At far right is the Revell M4A1(76) with the late war features of a muzzle break on its 76-mm gun and an oval loaders hatch. The LEVA turret has great surface texture and details but is noticeably and inaccurately lower than the Revell and the Trumpeter T-23 turrets. This LEVA Productions squat turret is fine for wargaming perhaps, but looks too odd to me for a fine display model.
The stern of the three models with the Trumpeter kit at far left. Note that ESCIs and Revells stern have a raised cutout, or notch, in the upper hull rear exposing more of the rear engine doors. This difference is discussed more later in this article. As a late M4A1 the Trumpeter model has a scratchbuilt telephone box on the right rear but also note that Trumpeters T-23 turret has no ventilator on its rear, particular to the initial T23 turrets. The model does have what appears to be an additional exterior cooling unit on the hull rear. The lift rings on all turrets and hulls were replaced by copper wire. The ESCI and the Revell models have spare parts stolen from Trumpeter and Dragon kits
Going from left to right be the light gray Trumpeter model, the ESCI hull & Revell turret in the center, and the white Revell hull with the LEVA Productions resin cast turret at far right. All three kits are roughly about the same length, which is nice to see, except Revells hull which appears too narrow and a smidgen short. The driver and co-driver hatches on the ESCI and Revell hulls can be modeled open, Trumpeters hull hatches are molded shut. Trumpeters kit got spare plastic periscope guards from Dragons M4 kits; while ESCI and Revell got etched brass periscope guards from Eduard and Extra Tech etched brass frets.
All three models had the forward ventilation dome just aft of the co-drivers hatch fixed. Trumpeters and Revells vent domes were shaved off and raised so there is a gap underneath. ESCIs vent is odd in that it is recessed below the top of the hull, which I have never seen in photos of a real M4A1. The recess in the models hull was filled in with modeling putty and the rather small ventilation dome rebuilt a little more accurately.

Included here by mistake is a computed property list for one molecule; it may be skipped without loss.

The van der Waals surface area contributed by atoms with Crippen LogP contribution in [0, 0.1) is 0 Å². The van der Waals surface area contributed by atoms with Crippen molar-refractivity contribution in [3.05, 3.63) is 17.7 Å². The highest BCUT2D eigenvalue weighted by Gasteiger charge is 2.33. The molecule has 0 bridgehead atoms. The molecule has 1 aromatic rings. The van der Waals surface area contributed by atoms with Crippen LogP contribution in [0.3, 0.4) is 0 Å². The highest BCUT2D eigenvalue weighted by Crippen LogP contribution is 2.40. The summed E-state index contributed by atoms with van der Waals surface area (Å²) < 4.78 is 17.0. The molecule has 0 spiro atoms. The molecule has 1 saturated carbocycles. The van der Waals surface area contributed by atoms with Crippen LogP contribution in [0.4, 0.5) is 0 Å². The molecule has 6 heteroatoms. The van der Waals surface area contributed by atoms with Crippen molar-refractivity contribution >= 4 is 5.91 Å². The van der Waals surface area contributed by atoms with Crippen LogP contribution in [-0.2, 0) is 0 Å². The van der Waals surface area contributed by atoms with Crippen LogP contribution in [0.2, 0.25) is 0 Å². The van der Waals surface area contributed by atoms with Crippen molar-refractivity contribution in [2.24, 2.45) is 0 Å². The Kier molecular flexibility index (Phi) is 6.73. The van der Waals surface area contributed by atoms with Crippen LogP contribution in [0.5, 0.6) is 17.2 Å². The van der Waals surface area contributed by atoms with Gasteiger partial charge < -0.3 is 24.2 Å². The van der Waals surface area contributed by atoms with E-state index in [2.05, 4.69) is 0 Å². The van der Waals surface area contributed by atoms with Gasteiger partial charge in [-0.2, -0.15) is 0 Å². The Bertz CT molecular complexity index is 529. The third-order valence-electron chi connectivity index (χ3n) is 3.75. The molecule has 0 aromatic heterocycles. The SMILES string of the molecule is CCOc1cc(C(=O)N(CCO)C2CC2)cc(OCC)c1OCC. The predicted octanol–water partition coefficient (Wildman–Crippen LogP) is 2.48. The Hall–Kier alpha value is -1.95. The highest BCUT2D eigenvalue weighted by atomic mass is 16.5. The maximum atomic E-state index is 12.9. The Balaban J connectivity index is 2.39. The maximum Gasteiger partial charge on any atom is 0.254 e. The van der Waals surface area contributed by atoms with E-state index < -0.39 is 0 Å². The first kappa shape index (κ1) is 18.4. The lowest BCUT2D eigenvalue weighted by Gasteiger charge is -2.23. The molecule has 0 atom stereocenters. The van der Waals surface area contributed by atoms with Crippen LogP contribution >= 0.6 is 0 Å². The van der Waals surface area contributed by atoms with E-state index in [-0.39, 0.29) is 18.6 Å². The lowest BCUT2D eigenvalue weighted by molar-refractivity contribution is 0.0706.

All three hulls and the two styrene turrets were all roughed up a tad to represent a cast steel texture by coating them in slow drying liquid cement and then stippled with a stiff toothbrush, then allowed to dry. In the above scan we can see that Trumpeters turret hatches are oddly much larger than they should be, a surprising mistake to make. The rolled-up tarp on the left rear hull of the Trumpeter kit was used to cover up a poor molded-on shovel.
The Revell & Leva Productions Conversion
When the Revell kit was released in the mid 1990s I had greatly welcomed it since ESCI had just gone out of production and it was the only 1/72 scale Sherman on the market and different from the ESCI M4(75), and the world of resin models was still in its infancy. This M4A1 was initially released under the Monogram and the Matchbox labels, under license to Revell AG. The Revel M4A1 kit in this review is the Matchbox kit #40181 and was molded in white styrene. Compared to the ARMO, MR Models, Dragon and Trumpeter Sherman kits; the Revell kit is very accuracy-challenged to be nice, even by 1995 standards. The Revell M4A1 tracks have no guide teeth around the idler, the roadwheels are too large, the main gun (part 5) has a fictitious long raised ring at its base, and features like the headlights and tools are simplified. The overall shape is off but not too bad though [my personal opinion]. Fortunately Eduard produces a very helpful etched brass fret for the Revell M4A1, with parts to also greatly help the ESCI and the Trumpeter Sherman models.
My interpretation of the Revell M4A1(75) with many of the actual Revell parts replaced. The turret is a resin-replacement T23(76) turret from LEVA originally made for the ESCI M4A1. Turret cast texture and casting seams are very nice though a bit overstated, but the turret height is noticeably way too low which makes the model look odd; the loaders hatch is also raised where it should be flush with the turret roof. The canvas covered 50-cal. AA mg is also from LEVA. The gun travel lock is front the ESCI M4A1. The headlight and the periscope guards, and the sections of the track skirts are Eduards etched brass. The 76-mm long main gun and hull mg are spare Trumpeter and Dragon Models parts.
Among Revells problems is that the roadwheels (parts 11) are too big. I could have substituted better wheels or suspensions but chose to use the kit VVSS suspension since because of the hull and turret shape problems the kit would never be good enough for an award anyway.